Smith: "We probably need an export control regime that weaves [GPUs, cloud compute, frontier models] together. For example, there might be a country in the world...where you all in the executive branch might say 'we have some qualms, but we want US technology to be present, and we want US technology to be used properly'. You might say then 'we'll let NVIDIA export chips to that country to be used in, say, a datacenter of a company that we trust, that is licensed, even here, for that use, with the model being used in a secure way in that data center, with a know-your-customer requirement, and with guardrails that put certain kinds of use off-limits'. That may well be where government policy needs to go."


Blumenthal: "I would analogize this situation to nuclear proliferation. We cooperate over safety, in some respects, with other countries, some of the adversaries, but we still do everything in our power to prevent American companies from helping China or Russia in their nuclear programs. Part of that non-proliferation effort is through export controls. We impose sanctions, we have limits and rules around selling and sharing certain chokepoint technologies relating to nuclear enrichment, as well as biological warfare, surveliance and other national security risks" 

Dally: "The difference here is that there really isn't a chokepoint and there's a careful balance to be made between limiting where our chips go and what they're used for...and disadvantaging American companies"


Dally: "We're not the only people who make chips that can do AI...If people can't get the chips they need to do AI from us, they will get them somewhere else, and what will happen then is it turns out the chips isn't what makes them useful, it's the software. And, if all of a sudden the standard chips for people to do AI become something from, pick a country, Singapore...and all the software engineers will start writing the software for those chips, they'll become the dominant chips and the leadership of that area will have shifted from the US to Singapore or whatever other country becomes dominant"


Smith: "Sometimes you can approach this and say, look, if we don't provide this to somebody, somebody else will so let's not worry about it. But at the end of the day, whether your a company or a country, I think you do have to have clarity about how you want your technology to be used."

How Should We Define What We License?

Ossoff: "Is the question which models are the most powerful in time, or is there a threshold of capability or power that should define the scope of regulated technology?"

Ossoff: "Is it a license to train a model to a certain capability? Is it a license to sell (or license access) to that model? Or is it a license to purchase or deploy that model? Who is the licensed entity?

Smith: "That's another question that is key and may have different answers in different scenarios but mostly I would say it should be a license to deploy...I think there may well be obligations to disclose to say an independent authority when a training run begins depending on what the goal [is]"

Smith: "Imagine we're at GPT-12...Before that gets released for use, I think you can imagine a licensing regime that would say that it needs to be licensed after it's been, in effect, certified as safe...Look at the world of civil aviation, that's fundamentally how it has worked since the 1940s, lets try to learn from it and see how we might apply something like that or other models here"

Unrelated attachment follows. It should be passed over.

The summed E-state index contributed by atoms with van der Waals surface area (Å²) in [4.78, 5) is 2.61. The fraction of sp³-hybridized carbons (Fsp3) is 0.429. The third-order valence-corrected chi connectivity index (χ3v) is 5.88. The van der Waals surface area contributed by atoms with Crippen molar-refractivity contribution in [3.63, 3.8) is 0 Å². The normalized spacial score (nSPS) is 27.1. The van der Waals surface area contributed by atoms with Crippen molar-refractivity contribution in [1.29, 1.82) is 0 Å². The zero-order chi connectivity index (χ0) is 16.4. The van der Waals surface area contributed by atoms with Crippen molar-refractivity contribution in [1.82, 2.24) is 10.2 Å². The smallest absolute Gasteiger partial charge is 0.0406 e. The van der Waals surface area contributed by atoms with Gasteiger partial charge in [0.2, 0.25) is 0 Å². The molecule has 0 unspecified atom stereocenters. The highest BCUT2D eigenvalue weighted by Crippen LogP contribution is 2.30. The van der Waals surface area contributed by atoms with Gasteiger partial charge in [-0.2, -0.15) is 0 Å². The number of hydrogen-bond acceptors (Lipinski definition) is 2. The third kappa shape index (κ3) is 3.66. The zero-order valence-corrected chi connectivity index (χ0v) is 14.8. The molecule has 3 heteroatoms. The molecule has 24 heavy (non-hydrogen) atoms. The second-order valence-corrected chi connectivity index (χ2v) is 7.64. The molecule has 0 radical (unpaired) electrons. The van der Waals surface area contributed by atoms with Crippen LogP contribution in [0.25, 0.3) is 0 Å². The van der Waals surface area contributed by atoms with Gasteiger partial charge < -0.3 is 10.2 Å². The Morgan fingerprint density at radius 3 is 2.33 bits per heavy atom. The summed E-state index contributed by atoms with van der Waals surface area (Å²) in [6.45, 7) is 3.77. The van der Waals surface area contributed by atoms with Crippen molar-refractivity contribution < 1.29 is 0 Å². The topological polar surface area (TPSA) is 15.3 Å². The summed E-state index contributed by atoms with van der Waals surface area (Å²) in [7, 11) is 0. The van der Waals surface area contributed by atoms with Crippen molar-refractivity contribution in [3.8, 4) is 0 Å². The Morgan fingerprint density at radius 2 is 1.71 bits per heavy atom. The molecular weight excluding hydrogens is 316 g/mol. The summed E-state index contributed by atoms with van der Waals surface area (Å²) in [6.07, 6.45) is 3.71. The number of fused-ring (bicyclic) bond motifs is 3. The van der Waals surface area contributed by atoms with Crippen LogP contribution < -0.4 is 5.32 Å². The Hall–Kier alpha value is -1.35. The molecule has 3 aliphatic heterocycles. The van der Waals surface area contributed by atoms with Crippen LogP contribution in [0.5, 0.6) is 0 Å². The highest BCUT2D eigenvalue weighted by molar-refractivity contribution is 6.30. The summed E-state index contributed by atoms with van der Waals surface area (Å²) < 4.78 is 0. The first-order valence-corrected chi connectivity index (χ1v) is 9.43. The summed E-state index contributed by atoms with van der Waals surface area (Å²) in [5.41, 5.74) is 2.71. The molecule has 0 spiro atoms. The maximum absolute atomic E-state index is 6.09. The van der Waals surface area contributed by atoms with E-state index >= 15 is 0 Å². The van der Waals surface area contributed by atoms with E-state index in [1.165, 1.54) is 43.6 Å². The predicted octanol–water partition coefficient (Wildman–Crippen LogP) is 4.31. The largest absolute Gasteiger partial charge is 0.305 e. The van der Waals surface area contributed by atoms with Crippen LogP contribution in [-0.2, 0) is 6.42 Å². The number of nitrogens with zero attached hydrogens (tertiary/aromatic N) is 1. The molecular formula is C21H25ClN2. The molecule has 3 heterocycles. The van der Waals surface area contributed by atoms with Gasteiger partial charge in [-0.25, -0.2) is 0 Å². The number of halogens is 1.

Regulate by Risk or Use Case?

Blumenthal: "To my colleagues who say there's no need for new rules, we have enough laws protecting the public...we need to make sure that these regulations are targeted and framed in a way that apply to the risks involved. Risk based rules, managing the risks is what we need to do here"

Dally: "Fortunately many uses of AI applications are subject to existing laws and regulations that govern the sectors in which they operate. AI enabled services in high risk sectors could be subject to enhanced licensing and certification requirements when necessary, while other applications with less risk of harm may need less stringent licensing or regulation." 

Smith: "We're going to need different levels of obligations and as we go forward let's think about the connection between the role of, let's say, a central agency that will be on point for certain things, as well as the obligations that frankly will be part of the work of many agencies...I do think that it would be a mistake to think that one single agency, or one single licensing regime would be the right recipe to address everything""

Hartzog: "Lawmakers must accept that AI systems are not neutral and regulate how they are designed. People often argue that lawmakers should avoid design rules for technologies because there are no bad AI systems, only bad AI users. This view of technologies is wrong." 

Dally: "AI is a computer program, it takes an input and produces an output, and if you don't connect up something that can cause harm to that output it can't cause that harm"

Dally: "[Licensing] is dependent on the application, because if you have a model which is basically determining a medical procedure there's a high risk for that. If you have another model which is controlling the temperature in your building, if it get's it a little bit wrong...it's not a life threatening situation...You need to regulate the things that are, have high consequences if things go awry"


Blumenthal: "Make no mistake there will be regulation, the only question is how soon and what" 

Blumenthal: "We'll achieve legislation I hope, by the end of this year"

Non-X-Risk Topics

Digital Providence

Both Smith and Dally are in support


Smith argues that AI will likely automate jobs without creativity and argues this can be good because it frees people up to focus on "paying attention to other people and helping them





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Executive summary: A Congressional hearing discussed oversight and potential regulation of AI, with debate over scope, definitions, timelines and feasibility.

Key points:

  1. Witnesses and Senators held varying views on risks from AGI, with Microsoft seeing more risk while NVIDIA called it "science fiction."
  2. Most agreed on the need for some regulation, but debated how broad it should be, with Microsoft endorsing the B-H framework while NVIDIA wanted a more targeted approach.
  3. There was discussion of regulating AI development versus deployment, with uncertainty over feasibility of controlling global development.
  4. Licensing models, international cooperation, export controls and disclosure requirements were proposed, but uncertainties remain on scope and definitions.
  5. Risk-based rules were endorsed, but debate ensued on regulating by capability versus use case.
  6. Timelines for legislation remain uncertain. Other issues like jobs, digital providence, misinformation and synthetic media were also discussed.